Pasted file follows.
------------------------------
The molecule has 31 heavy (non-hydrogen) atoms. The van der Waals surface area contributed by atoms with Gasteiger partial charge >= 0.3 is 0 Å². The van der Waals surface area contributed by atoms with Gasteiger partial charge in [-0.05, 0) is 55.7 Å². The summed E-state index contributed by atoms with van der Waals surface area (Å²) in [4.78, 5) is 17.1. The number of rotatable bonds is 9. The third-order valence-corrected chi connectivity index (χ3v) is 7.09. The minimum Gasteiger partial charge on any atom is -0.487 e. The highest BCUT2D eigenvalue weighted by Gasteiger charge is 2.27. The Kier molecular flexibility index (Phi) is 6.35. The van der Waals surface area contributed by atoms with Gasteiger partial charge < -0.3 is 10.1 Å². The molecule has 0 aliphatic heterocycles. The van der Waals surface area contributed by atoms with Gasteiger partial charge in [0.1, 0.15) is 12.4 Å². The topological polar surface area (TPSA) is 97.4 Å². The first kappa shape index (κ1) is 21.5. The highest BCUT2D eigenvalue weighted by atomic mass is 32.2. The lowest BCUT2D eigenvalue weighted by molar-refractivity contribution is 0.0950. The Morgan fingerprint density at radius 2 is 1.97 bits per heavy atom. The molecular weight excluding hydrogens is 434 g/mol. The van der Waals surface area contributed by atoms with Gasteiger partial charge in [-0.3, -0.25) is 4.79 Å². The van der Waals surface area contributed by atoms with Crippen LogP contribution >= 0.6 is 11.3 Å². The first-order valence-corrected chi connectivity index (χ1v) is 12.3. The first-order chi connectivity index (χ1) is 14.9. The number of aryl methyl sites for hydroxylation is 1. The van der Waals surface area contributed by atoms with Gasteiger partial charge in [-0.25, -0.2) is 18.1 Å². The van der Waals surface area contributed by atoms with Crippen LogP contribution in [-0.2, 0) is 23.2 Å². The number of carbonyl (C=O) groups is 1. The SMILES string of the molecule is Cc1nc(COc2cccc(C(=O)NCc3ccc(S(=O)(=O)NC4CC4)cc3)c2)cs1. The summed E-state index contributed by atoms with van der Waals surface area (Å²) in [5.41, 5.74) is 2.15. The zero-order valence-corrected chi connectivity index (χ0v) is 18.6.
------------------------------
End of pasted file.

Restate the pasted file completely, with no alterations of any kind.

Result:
The molecule has 31 heavy (non-hydrogen) atoms. The van der Waals surface area contributed by atoms with Gasteiger partial charge >= 0.3 is 0 Å². The van der Waals surface area contributed by atoms with Gasteiger partial charge in [-0.05, 0) is 55.7 Å². The summed E-state index contributed by atoms with van der Waals surface area (Å²) in [4.78, 5) is 17.1. The number of rotatable bonds is 9. The third-order valence-corrected chi connectivity index (χ3v) is 7.09. The minimum Gasteiger partial charge on any atom is -0.487 e. The highest BCUT2D eigenvalue weighted by Gasteiger charge is 2.27. The Kier molecular flexibility index (Phi) is 6.35. The van der Waals surface area contributed by atoms with Gasteiger partial charge < -0.3 is 10.1 Å². The molecule has 0 aliphatic heterocycles. The van der Waals surface area contributed by atoms with Gasteiger partial charge in [0.1, 0.15) is 12.4 Å². The topological polar surface area (TPSA) is 97.4 Å². The first kappa shape index (κ1) is 21.5. The highest BCUT2D eigenvalue weighted by atomic mass is 32.2. The lowest BCUT2D eigenvalue weighted by molar-refractivity contribution is 0.0950. The Morgan fingerprint density at radius 2 is 1.97 bits per heavy atom. The molecular weight excluding hydrogens is 434 g/mol. The van der Waals surface area contributed by atoms with Gasteiger partial charge in [-0.3, -0.25) is 4.79 Å². The van der Waals surface area contributed by atoms with Crippen LogP contribution >= 0.6 is 11.3 Å². The first-order valence-corrected chi connectivity index (χ1v) is 12.3. The first-order chi connectivity index (χ1) is 14.9. The number of aryl methyl sites for hydroxylation is 1. The van der Waals surface area contributed by atoms with Gasteiger partial charge in [-0.25, -0.2) is 18.1 Å². The van der Waals surface area contributed by atoms with Crippen LogP contribution in [-0.2, 0) is 23.2 Å². The number of carbonyl (C=O) groups is 1. The SMILES string of the molecule is Cc1nc(COc2cccc(C(=O)NCc3ccc(S(=O)(=O)NC4CC4)cc3)c2)cs1. The summed E-state index contributed by atoms with van der Waals surface area (Å²) in [5.41, 5.74) is 2.15. The zero-order valence-corrected chi connectivity index (χ0v) is 18.6.